1a. If you’re doing a specific shape (like a letter) trace your shape onto the smooth side of the Wonder-Under (WU). This is the back so trace your design backwards. Then cut out a piece of fabric larger than the piece of WU so you don’t get the glue on your ironing board. I now know this from experience.

1b. If you’re freehanding or cutting out a design that’s part of a fabric (like my camel below) just roughly cut out your image larger than you’ll need. Then trace that onto your WU and cut the WU about 1/8″ smaller than your outline. As I said above, you want your WU to be smaller than your fabric to protect your iron and ironing board.
2. Use a hot iron (your specific type of WU will have instructions on what setting to use) and iron the rough side of the WU against the wrong side of your fabric. The WU can look kind of crinkly and like it’s not going to turn out well but the iron smoothes it right out.

 

3. After it cools cut out your shape.

4. Peel off the back of the WU and your applique is complete and ready to be used! Part of the wonder is that this is heat activated so after peeling off the backing you have a smooth non-sticky backing.

5. To use the applique, position it onto your surface, fire up your iron again and iron it into place. Now it is permanently fixed in place. If you want you can straight stitch or zig zag stitch around the edges. Because the WU is heat activated it’s not sticky and won’t gum up your sewing maching.

Here’s the finished appliques before they were put to use. To see the final projects visit my posts for LOVE Shirt and Appliqued Baby Onesies.

Tutorial: LOVE Shirt

My sister visited this weekend and we decided to make her a shirt for Valentine’s Day based on the LOVE statue in Philadelphia. If you need more instruction, I’ll do a more detailed tutorial on how to make an applique later this week so this one will be a bit more brief.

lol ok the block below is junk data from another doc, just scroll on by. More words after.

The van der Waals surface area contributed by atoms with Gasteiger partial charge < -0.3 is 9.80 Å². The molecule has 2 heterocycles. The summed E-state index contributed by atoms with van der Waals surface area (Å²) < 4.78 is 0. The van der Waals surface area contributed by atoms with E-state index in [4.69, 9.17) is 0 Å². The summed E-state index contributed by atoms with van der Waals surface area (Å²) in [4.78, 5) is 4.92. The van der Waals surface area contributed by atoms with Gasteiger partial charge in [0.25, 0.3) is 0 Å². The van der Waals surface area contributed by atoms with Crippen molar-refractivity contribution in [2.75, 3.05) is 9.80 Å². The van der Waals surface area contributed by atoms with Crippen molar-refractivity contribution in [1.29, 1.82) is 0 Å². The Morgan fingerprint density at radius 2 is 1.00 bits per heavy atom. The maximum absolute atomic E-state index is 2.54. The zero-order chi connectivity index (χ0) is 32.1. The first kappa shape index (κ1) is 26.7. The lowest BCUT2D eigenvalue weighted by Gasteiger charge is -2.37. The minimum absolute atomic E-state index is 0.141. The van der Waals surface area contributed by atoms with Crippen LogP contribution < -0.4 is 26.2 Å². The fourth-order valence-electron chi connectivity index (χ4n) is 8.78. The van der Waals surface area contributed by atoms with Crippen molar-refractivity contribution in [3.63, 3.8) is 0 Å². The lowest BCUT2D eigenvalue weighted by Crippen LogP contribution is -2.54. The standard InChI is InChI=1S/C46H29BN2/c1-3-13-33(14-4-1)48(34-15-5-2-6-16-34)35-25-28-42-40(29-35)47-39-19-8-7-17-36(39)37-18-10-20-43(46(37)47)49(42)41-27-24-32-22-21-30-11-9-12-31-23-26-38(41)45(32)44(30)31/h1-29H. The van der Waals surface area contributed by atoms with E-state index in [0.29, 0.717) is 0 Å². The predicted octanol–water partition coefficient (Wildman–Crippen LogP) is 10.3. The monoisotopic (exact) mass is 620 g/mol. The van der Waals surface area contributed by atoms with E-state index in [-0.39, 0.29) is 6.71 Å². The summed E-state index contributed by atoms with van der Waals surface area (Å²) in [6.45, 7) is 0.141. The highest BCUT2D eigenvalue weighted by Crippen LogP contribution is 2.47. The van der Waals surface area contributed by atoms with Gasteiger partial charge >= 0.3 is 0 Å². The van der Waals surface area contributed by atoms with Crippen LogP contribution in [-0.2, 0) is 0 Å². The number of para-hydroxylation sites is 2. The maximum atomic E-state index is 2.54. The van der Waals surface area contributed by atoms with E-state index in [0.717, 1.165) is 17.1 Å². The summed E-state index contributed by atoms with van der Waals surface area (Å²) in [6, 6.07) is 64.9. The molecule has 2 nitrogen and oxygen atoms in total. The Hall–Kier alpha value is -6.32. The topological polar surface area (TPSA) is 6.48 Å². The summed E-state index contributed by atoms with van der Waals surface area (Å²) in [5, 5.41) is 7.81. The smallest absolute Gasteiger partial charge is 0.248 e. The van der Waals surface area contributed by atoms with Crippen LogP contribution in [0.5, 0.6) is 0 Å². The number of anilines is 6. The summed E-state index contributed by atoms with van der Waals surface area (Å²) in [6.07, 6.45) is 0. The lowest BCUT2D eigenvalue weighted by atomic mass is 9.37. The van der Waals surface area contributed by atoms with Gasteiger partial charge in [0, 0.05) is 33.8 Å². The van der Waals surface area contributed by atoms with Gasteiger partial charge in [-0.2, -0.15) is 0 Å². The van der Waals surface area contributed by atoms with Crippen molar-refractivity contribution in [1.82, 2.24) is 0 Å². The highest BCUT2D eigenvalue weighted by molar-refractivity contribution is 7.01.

First I ironed Wonder-Under (specifically Pellon 725 Heavy-Duty Wonder-Under Transfer Web) to the back of the fabric we chose. Then I traced the letters onto the fabric using a stencil we had created of each letter. You can download the PDF of the letters for personal use here. Then we cut out each letter, peeled off the Wonder-Under backing, positioned the letters onto the shirt then ironed them down. Then I did a zig zag stitch around each letter and project complete! We found the plain long-sleeved gray shirt at Target in the men’s section. They had a variety of colors and they had a few in the boys section if you need a smaller size.
Here’s a close up of the letters. We chose a navy quilting cotton for the L, V, and E. For the O we used a fabric with tiny forks, spoons and knives. My sister is loves to bake (she’s fabulous by the way) and she’s single so this shirt is subtly dedicated to food love.

Tutorial: Custom Tees

I was checking out the Crap I’ve Made blog a couple days ago and saw this great paint product. Tulip’s Soft Velveteen Fabric Paint. After drying you steam it with an iron and it changes texture to a flexible soft raised almost rubbery feel. Despite being the coldest day in ages, my toddler and I braved the weather to go get some of this paint. It was even on sale at JoAnn’s so it was meant to be.

I decided to do an Elmo shirt but just think of all the letter stencils, t-shirts, tote bags, household items, monogrammed pillows, aprons, and who knows what else you could use this on! Char at Crap I’ve Made used it to make letters on a Valentine’s Day bunting (check out the blog link above, she has a lot of great projects and tutorials!).

The shirt I’m using is from Wal-Mart’s Garanimals line. For $3.50 they have solid color boys or girls shirts (the girl shirts are cuter than the boys, as usual) up to size 5T. I found the Soft Velveteen paint in 3 of the colors I needed, red, black and white. They didn’t have orange or yellow to mix with the red so I ended up getting just a matte finish orange.